Resurgence of the Sixties in 21st Century Japan
Eiji Oguma, 1968 vol.1: the Youth Revolt and its
Background, Tokyo: Shinyo-sha, 2009, 1091 pages.
Eiji Oguma, 1968 vol.2: the End of the Youth Revolts and its Legacy, Tokyo: Shinyo-sha, 2009, 1011 pages.
2009, 『1968上：若者たちの叛乱とその背景』新曜社, 1091頁.
小熊英二, 2009, 『1968下：叛乱の終焉とその遺産』新曜社, 1011頁.
Reviewed by Kosugi Ryoko (Ph.D. candidate, Tohoku University; HYI Visiting Fellow)
In the late 1960s, Japan witnessed a large-scale “youth revolt” similar to that of the United States, West Germany, Mexico, Poland, and other several countries, where university students also played a prominent role. Although the youth revolt swept Japan and caught nation-wide attention, scholarship on this topic is strikingly thin. We can guess some reasons for this: the student violence was so intense that the youth revolt resembled a kind of mass hysteria, the emphasis on existential themes created a certain difficulty in talking about this issue, and violent factional infighting in the New Left traumatized both participants and observers.
However, today, more than 40 years after the climax of the youth revolt in 1968 and with some of the protagonists already dead, the Japanese have begun to look back to that period in both nostalgic and analytical ways. Eiji Oguma’s voluminous work, 1968, is an important example; nearly 20,000 copies of his books have already been sold. After the publication of this book in 2009, more than 10 other books on the Japanese 1960s were published by the end of 2010. Most of them are participants’ personal memoirs (Asahi Shimbun December 4th 2010).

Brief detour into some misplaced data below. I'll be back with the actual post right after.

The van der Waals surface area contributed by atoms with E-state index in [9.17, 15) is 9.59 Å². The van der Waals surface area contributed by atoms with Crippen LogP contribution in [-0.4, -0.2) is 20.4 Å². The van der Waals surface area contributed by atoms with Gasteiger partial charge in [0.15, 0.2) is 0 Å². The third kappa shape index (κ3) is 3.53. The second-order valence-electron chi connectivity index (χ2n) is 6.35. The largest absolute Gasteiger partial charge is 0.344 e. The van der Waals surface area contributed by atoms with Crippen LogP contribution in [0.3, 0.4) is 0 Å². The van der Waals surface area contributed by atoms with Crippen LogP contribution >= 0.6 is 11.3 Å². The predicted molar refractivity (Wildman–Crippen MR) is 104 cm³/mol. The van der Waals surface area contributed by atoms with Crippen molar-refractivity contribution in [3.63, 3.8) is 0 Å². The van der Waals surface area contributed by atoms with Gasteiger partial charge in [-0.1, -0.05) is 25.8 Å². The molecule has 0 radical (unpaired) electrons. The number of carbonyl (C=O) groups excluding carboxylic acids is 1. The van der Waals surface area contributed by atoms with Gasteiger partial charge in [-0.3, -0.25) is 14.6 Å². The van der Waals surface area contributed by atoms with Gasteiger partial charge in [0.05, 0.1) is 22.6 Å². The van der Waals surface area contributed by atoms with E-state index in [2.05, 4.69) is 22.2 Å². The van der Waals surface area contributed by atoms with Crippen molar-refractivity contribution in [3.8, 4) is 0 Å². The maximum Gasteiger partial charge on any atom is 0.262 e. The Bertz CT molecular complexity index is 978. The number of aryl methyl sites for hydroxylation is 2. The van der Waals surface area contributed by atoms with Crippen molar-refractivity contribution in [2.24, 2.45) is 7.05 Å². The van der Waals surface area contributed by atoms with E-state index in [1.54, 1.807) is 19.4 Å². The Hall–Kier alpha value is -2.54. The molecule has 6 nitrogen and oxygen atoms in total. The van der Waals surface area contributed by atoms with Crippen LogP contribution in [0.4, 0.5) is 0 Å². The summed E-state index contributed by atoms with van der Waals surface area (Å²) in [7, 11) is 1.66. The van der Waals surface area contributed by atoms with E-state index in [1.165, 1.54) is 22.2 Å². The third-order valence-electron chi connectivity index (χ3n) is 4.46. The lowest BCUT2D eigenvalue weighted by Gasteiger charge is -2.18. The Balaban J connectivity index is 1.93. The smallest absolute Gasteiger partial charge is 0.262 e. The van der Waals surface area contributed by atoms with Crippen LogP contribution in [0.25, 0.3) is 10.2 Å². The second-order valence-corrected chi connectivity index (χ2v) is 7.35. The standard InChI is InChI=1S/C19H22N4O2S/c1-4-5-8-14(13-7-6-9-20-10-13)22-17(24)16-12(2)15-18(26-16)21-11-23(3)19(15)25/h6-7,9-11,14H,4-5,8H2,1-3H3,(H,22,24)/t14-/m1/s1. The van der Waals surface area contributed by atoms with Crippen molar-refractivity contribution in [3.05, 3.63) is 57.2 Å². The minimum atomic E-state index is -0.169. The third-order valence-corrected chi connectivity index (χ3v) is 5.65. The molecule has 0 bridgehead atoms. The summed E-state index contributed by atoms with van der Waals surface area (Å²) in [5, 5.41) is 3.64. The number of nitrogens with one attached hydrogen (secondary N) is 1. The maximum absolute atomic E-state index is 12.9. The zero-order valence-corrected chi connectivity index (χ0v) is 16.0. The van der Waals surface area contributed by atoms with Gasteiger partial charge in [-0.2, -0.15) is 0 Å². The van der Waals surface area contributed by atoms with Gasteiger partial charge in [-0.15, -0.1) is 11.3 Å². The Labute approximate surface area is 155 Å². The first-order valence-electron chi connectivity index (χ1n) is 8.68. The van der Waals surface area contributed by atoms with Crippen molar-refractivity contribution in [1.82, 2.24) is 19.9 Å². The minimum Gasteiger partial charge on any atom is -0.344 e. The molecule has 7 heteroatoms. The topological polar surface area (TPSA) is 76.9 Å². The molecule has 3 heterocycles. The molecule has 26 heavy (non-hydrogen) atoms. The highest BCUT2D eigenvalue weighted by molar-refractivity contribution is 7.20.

Based on articles in newspapers and magazines, reminiscences written by the participants, handbills, and newsletters, Eiji Oguma - a historical sociologist at Keio University and an expert of the history of ideas in postwar Japan – gives us the first detailed description of the whole process of the youth revolt in Japan in the 1960s, and concludes that the youth revolt was an collective expression of the friction between the youth and Japan’s rapid economic development in the 1960s. In 1968 vol.1, Oguma starts with a series of events from the late 50s to the mid-60s that built up to the youth revolt of the late 1960s: the birth of the New Left in the late 50s, their participation in the Anti-U.S.-Japan Security Treaty Movement in 1960s, the hproliferation of the factions within them after 1960, and the emergence of campus struggles in 1965. Then, he describes a sequence of street demonstrations called Gekidou No Shichi-kagetsu (Turbulent Seven Months) from October 1967 to April 1968. In these demonstrations, students militantly protested against the Japanese government’s policy on the Vietnam War. This turned out to be a preliminary stage for the Zenkyoto Movement at Nihon University and the University of Tokyo from 1968 to 1969, the latter of which is Oguma’s main focus.